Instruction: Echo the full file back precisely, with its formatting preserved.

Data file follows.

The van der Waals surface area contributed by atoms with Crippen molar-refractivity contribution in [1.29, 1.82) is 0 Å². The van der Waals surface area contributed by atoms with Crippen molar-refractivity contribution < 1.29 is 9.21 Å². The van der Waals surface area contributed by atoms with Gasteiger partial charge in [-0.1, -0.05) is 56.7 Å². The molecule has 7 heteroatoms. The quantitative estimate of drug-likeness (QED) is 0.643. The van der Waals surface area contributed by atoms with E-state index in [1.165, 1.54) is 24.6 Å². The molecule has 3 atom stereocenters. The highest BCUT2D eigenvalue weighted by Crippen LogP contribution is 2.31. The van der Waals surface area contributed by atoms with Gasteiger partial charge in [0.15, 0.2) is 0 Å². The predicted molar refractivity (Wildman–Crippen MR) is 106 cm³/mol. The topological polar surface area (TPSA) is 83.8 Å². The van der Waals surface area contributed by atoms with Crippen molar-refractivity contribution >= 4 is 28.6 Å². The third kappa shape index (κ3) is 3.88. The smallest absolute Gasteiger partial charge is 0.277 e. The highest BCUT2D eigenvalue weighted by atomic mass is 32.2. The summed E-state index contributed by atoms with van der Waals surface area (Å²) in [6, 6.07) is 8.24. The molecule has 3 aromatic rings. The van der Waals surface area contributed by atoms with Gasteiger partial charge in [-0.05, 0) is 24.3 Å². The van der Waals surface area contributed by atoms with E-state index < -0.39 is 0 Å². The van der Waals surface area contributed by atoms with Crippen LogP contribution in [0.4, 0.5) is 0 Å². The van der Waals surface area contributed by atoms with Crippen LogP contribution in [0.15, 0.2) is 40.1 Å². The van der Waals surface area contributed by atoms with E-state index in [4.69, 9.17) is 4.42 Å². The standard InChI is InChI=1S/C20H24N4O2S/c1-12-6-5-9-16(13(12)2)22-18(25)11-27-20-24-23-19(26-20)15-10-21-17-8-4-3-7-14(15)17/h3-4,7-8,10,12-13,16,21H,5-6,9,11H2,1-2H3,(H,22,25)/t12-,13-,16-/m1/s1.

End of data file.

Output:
The van der Waals surface area contributed by atoms with Crippen molar-refractivity contribution in [1.29, 1.82) is 0 Å². The van der Waals surface area contributed by atoms with Crippen molar-refractivity contribution < 1.29 is 9.21 Å². The van der Waals surface area contributed by atoms with Gasteiger partial charge in [-0.1, -0.05) is 56.7 Å². The molecule has 7 heteroatoms. The quantitative estimate of drug-likeness (QED) is 0.643. The van der Waals surface area contributed by atoms with E-state index in [1.165, 1.54) is 24.6 Å². The molecule has 3 atom stereocenters. The highest BCUT2D eigenvalue weighted by Crippen LogP contribution is 2.31. The van der Waals surface area contributed by atoms with Gasteiger partial charge in [0.15, 0.2) is 0 Å². The predicted molar refractivity (Wildman–Crippen MR) is 106 cm³/mol. The topological polar surface area (TPSA) is 83.8 Å². The van der Waals surface area contributed by atoms with Crippen molar-refractivity contribution >= 4 is 28.6 Å². The third kappa shape index (κ3) is 3.88. The smallest absolute Gasteiger partial charge is 0.277 e. The highest BCUT2D eigenvalue weighted by atomic mass is 32.2. The summed E-state index contributed by atoms with van der Waals surface area (Å²) in [6, 6.07) is 8.24. The molecule has 3 aromatic rings. The van der Waals surface area contributed by atoms with Gasteiger partial charge in [-0.05, 0) is 24.3 Å². The van der Waals surface area contributed by atoms with E-state index < -0.39 is 0 Å². The van der Waals surface area contributed by atoms with Crippen LogP contribution in [0.4, 0.5) is 0 Å². The van der Waals surface area contributed by atoms with Crippen LogP contribution in [0.15, 0.2) is 40.1 Å². The van der Waals surface area contributed by atoms with E-state index in [4.69, 9.17) is 4.42 Å². The standard InChI is InChI=1S/C20H24N4O2S/c1-12-6-5-9-16(13(12)2)22-18(25)11-27-20-24-23-19(26-20)15-10-21-17-8-4-3-7-14(15)17/h3-4,7-8,10,12-13,16,21H,5-6,9,11H2,1-2H3,(H,22,25)/t12-,13-,16-/m1/s1.